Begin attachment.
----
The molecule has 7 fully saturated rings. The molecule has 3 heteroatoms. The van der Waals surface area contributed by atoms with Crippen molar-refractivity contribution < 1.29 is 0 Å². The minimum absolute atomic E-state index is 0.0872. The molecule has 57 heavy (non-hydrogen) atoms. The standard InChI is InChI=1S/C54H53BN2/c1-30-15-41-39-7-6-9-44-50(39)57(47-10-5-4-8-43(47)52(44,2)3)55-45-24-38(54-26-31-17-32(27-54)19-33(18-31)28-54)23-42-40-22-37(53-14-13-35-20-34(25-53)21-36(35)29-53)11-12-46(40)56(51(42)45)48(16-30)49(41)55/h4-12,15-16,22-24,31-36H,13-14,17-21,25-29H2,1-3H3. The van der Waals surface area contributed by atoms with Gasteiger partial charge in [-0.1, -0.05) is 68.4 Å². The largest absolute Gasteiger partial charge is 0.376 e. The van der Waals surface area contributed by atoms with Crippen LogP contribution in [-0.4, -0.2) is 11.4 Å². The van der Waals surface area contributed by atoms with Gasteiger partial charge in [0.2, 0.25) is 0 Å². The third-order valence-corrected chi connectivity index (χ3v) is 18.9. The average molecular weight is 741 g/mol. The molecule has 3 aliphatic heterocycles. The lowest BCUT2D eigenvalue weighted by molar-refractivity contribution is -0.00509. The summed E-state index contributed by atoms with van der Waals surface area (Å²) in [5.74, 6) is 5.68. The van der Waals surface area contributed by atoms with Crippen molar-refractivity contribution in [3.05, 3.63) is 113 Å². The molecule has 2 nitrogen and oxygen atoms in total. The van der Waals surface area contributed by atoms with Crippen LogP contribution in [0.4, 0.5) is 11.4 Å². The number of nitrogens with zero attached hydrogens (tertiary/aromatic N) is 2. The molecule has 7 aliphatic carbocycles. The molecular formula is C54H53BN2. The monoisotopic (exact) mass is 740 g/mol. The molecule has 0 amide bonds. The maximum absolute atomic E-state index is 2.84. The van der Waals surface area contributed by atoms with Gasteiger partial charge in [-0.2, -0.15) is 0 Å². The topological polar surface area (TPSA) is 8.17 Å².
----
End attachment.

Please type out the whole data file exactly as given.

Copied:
The molecule has 7 fully saturated rings. The molecule has 3 heteroatoms. The van der Waals surface area contributed by atoms with Crippen molar-refractivity contribution < 1.29 is 0 Å². The minimum absolute atomic E-state index is 0.0872. The molecule has 57 heavy (non-hydrogen) atoms. The standard InChI is InChI=1S/C54H53BN2/c1-30-15-41-39-7-6-9-44-50(39)57(47-10-5-4-8-43(47)52(44,2)3)55-45-24-38(54-26-31-17-32(27-54)19-33(18-31)28-54)23-42-40-22-37(53-14-13-35-20-34(25-53)21-36(35)29-53)11-12-46(40)56(51(42)45)48(16-30)49(41)55/h4-12,15-16,22-24,31-36H,13-14,17-21,25-29H2,1-3H3. The van der Waals surface area contributed by atoms with Gasteiger partial charge in [-0.1, -0.05) is 68.4 Å². The largest absolute Gasteiger partial charge is 0.376 e. The van der Waals surface area contributed by atoms with Crippen LogP contribution in [-0.4, -0.2) is 11.4 Å². The van der Waals surface area contributed by atoms with Gasteiger partial charge in [0.2, 0.25) is 0 Å². The third-order valence-corrected chi connectivity index (χ3v) is 18.9. The average molecular weight is 741 g/mol. The molecule has 3 aliphatic heterocycles. The lowest BCUT2D eigenvalue weighted by molar-refractivity contribution is -0.00509. The summed E-state index contributed by atoms with van der Waals surface area (Å²) in [5.74, 6) is 5.68. The van der Waals surface area contributed by atoms with Crippen molar-refractivity contribution in [3.05, 3.63) is 113 Å². The molecule has 2 nitrogen and oxygen atoms in total. The van der Waals surface area contributed by atoms with Crippen LogP contribution in [0.4, 0.5) is 11.4 Å². The number of nitrogens with zero attached hydrogens (tertiary/aromatic N) is 2. The molecule has 7 aliphatic carbocycles. The molecular formula is C54H53BN2. The monoisotopic (exact) mass is 740 g/mol. The molecule has 0 amide bonds. The maximum absolute atomic E-state index is 2.84. The van der Waals surface area contributed by atoms with Gasteiger partial charge in [-0.2, -0.15) is 0 Å². The topological polar surface area (TPSA) is 8.17 Å².